Maryland Takes a Step Back on Fiduciary Rule

By Joseph Caruso • March 21, 2018 • 0 Comments
For the moment, anyway, the Old Line State has stepped back crossing a line that would have established its own fiduciary rule.

On March 19, the Financial Consumer Protection Act of 2018 (MD SB 1068) passed out of the Maryland Senate Finance Committee favorably with amendments just a week after the companion bill (MD HB 1634) successfully passed through the House of Delegates with similar modifications.

As initially drafted, the Financial Consumer Protection Act of 2018 would have created a fiduciary duty for broker-dealers, insurance agents, and investment advisers to act ‘primarily for the benefit of its clients.’ Not only would this provision have further complicated the regulatory burden for firms and professionals alike, but the fiduciary standard it would have established could have resulted in a preemption conflict with ERISA1.

In early March, the American Retirement Association government affairs team reached out to the lead sponsor of SB 1068, Sen. Jim Rosapepe (D), to communicate our concerns regarding preemption. Rosapepe subsequently referred us to the Office of the Maryland Attorney General with whom we have arranged a meeting to further communicate our position. Those concerns were heard as the Senate version of the bill strikes the fiduciary obligation and now directs the Maryland Financial Consumer Protection Commission to study:

1. The DOL rule and any Securities and Exchange Commission actions in addressing conflicts of interest of broker-dealers offering of investment advice by aligning the standard of care for broker-dealers with that of the fiduciary duty of investment advisers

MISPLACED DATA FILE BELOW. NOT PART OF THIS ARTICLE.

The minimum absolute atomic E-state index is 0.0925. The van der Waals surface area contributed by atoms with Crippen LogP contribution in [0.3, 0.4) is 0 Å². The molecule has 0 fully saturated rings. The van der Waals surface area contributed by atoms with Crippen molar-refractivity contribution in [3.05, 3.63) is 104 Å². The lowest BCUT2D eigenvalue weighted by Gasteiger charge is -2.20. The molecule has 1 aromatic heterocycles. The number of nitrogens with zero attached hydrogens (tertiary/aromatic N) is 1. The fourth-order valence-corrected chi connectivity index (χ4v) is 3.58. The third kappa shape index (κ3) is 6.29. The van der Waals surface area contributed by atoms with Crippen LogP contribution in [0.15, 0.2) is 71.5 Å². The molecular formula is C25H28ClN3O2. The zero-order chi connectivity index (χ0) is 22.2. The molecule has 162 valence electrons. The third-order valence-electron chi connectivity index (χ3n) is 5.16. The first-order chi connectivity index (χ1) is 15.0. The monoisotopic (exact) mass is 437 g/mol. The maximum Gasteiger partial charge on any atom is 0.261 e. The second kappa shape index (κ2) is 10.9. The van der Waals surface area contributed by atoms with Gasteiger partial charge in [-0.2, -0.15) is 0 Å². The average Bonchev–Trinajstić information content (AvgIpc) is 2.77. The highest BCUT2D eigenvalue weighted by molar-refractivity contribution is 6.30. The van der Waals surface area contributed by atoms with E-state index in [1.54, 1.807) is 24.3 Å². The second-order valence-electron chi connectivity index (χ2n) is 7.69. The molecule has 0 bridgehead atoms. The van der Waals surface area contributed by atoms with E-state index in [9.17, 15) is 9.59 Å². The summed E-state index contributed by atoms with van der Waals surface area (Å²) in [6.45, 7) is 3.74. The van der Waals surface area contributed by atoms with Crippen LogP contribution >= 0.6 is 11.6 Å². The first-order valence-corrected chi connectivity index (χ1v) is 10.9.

2. Changes to State law to provide the protection intended by the U.S. Department of Labor conflicts of interest rule addressing fiduciary duty standards of care

The latter point remains a potential area of concern, particularly on the heels of the recent 5th Circuit ruling striking down the Department of Labor’s (DOL) fiduciary rule. Massachusetts Commonwealth Secretary William Galvin, the state’s top securities regulator, has already said that “If the Department of Labor will not enforce its own laws and rules, then the states must do what they can to protect retirees from firms who believe they can play with peoples’ life savings…”

We’ll continue to work with the regulators and legislatures in Maryland and other states on this and other initiatives as the status of the DOL’s fiduciary rule continue to develop.

Joseph A. Caruso, III, JD, MSPPM, is Government Affairs Counsel for the American Retirement Association.

1Section 514 of ERISA provides that ERISA supersedes any and all state laws insofar as they relate to any employee benefit plan.